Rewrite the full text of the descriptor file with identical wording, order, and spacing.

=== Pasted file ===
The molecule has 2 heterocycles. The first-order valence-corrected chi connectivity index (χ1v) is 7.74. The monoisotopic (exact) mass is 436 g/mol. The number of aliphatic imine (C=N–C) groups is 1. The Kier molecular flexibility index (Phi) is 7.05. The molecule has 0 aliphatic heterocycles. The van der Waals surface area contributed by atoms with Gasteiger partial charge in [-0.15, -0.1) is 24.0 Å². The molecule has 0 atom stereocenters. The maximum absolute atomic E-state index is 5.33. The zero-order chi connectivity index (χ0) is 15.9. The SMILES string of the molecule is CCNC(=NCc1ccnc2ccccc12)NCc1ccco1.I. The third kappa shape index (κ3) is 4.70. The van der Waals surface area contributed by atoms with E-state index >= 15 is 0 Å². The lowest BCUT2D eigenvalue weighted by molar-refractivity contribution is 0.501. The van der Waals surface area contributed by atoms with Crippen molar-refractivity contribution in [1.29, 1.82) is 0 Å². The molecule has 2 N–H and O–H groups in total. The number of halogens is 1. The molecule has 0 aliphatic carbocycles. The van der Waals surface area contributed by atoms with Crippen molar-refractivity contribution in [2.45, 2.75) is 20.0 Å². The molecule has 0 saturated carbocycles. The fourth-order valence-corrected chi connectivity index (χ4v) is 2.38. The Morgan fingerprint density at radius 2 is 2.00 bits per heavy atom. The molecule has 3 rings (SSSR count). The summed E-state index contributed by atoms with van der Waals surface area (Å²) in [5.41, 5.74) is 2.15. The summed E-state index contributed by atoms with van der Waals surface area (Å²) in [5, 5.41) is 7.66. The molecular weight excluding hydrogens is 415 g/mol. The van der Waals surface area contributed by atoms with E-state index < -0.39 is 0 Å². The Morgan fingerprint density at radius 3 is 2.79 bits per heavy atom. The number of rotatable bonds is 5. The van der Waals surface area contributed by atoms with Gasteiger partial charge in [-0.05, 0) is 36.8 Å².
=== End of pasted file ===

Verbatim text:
The molecule has 2 heterocycles. The first-order valence-corrected chi connectivity index (χ1v) is 7.74. The monoisotopic (exact) mass is 436 g/mol. The number of aliphatic imine (C=N–C) groups is 1. The Kier molecular flexibility index (Phi) is 7.05. The molecule has 0 aliphatic heterocycles. The van der Waals surface area contributed by atoms with Gasteiger partial charge in [-0.15, -0.1) is 24.0 Å². The molecule has 0 atom stereocenters. The maximum absolute atomic E-state index is 5.33. The zero-order chi connectivity index (χ0) is 15.9. The SMILES string of the molecule is CCNC(=NCc1ccnc2ccccc12)NCc1ccco1.I. The third kappa shape index (κ3) is 4.70. The van der Waals surface area contributed by atoms with E-state index >= 15 is 0 Å². The lowest BCUT2D eigenvalue weighted by molar-refractivity contribution is 0.501. The van der Waals surface area contributed by atoms with Crippen molar-refractivity contribution in [1.29, 1.82) is 0 Å². The molecule has 2 N–H and O–H groups in total. The number of halogens is 1. The molecule has 0 aliphatic carbocycles. The van der Waals surface area contributed by atoms with Crippen molar-refractivity contribution in [2.45, 2.75) is 20.0 Å². The molecule has 0 saturated carbocycles. The fourth-order valence-corrected chi connectivity index (χ4v) is 2.38. The Morgan fingerprint density at radius 2 is 2.00 bits per heavy atom. The molecule has 3 rings (SSSR count). The summed E-state index contributed by atoms with van der Waals surface area (Å²) in [5.41, 5.74) is 2.15. The summed E-state index contributed by atoms with van der Waals surface area (Å²) in [5, 5.41) is 7.66. The molecular weight excluding hydrogens is 415 g/mol. The van der Waals surface area contributed by atoms with E-state index < -0.39 is 0 Å². The Morgan fingerprint density at radius 3 is 2.79 bits per heavy atom. The number of rotatable bonds is 5. The van der Waals surface area contributed by atoms with Gasteiger partial charge in [-0.05, 0) is 36.8 Å².